I might have misinterpreted this comment when I first read it. Upon re-reading it, it sounds like you were simply explaining how important the highest octave of frequencies is in our listening to recorded music. If so, apologies for my response, which was off the mark.

Assuming that is what you meant, I can only agree, and the little filtering experiment, along with other experience, only confirms that what you say is true. It may not be so readily apparent in everyday life because so much of what we hear has little occurring in the frequency range above 10 kHz. But some sounds can contain frequencies way beyond 20 kHz, and with those our brain is noticing the detail you are referring to. With music it is more constant by its nature and a bigger factor, so when it is attenuated due to a rolloff it can be more noticeable.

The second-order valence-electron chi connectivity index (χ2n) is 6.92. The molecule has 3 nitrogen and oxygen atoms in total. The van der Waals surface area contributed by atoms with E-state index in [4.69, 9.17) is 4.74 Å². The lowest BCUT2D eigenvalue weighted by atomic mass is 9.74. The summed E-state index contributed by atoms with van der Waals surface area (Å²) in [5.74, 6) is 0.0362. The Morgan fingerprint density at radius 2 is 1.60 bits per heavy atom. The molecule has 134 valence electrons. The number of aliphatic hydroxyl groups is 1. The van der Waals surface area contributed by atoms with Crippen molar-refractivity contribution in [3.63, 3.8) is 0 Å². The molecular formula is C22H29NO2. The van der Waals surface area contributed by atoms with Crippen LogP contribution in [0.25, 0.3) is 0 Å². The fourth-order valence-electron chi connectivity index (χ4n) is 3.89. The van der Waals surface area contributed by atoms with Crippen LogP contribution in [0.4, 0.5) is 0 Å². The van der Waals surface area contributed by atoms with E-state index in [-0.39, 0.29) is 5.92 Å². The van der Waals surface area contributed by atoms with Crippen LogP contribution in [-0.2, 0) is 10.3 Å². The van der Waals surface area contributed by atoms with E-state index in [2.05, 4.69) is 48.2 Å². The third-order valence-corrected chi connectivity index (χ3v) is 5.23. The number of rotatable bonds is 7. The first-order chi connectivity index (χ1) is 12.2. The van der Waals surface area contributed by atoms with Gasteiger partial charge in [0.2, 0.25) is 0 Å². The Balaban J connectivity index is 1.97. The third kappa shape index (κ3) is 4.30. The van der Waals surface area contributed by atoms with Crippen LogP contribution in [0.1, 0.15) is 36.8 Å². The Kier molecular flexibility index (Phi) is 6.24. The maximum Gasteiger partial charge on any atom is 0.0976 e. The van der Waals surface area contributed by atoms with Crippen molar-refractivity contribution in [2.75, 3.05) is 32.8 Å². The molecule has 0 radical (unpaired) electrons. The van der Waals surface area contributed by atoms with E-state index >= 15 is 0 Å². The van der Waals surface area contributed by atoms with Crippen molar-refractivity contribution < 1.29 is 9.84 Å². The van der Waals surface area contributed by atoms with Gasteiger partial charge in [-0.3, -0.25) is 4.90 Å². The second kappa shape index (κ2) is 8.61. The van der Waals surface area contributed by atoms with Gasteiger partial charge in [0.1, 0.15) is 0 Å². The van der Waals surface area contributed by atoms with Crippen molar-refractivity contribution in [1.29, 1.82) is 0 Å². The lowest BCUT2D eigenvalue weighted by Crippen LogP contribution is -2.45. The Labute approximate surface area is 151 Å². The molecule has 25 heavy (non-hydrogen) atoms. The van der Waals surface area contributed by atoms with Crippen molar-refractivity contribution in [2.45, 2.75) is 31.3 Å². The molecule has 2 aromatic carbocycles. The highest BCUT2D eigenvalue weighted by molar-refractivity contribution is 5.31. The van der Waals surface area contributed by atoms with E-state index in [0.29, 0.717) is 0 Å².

No apology necessary, I didn't catch anything in your posts that was off the mark. But yes, I was referring to your 15khz filter experiment, not the speaker testing at Sonnie's. Music can still sound good with a high frequency rolloff, it just doesn't sound as real.

Quote:
Jon Lane wrote:
Owing to the affordability of some of our products I hate to admit it in public, but the truth is if you're really going for sound your speaker budget shouldn't be two-thirds your total expenditure. It should be about a quarter. Ten thousand dollars of front end into even $200 in very well executed DIY stand monitors can sound spectacular...they just won't play loud or deep.
I would respectfully disagree. I've participated in multiple blind listening tests (threads probably still alive on AVS) with electronics, using everything from $150 receivers to expensive preamp, boutique stereo amps, and cheap pro amps with fans removed, and electronics just don't impart any character at all on the sound unless they are faulty, purposefully designed to impart a certain sound (not too many do this anymore), or clipping. Speakers on the other hand, whether $50 or $50,000, sound completely different from each other. Very rarely will any two speakers sound similar. Quick switching (level matched between switches) only highlights the differences further.
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post #805 of 1075 Old 11-16-13, 02:52 PM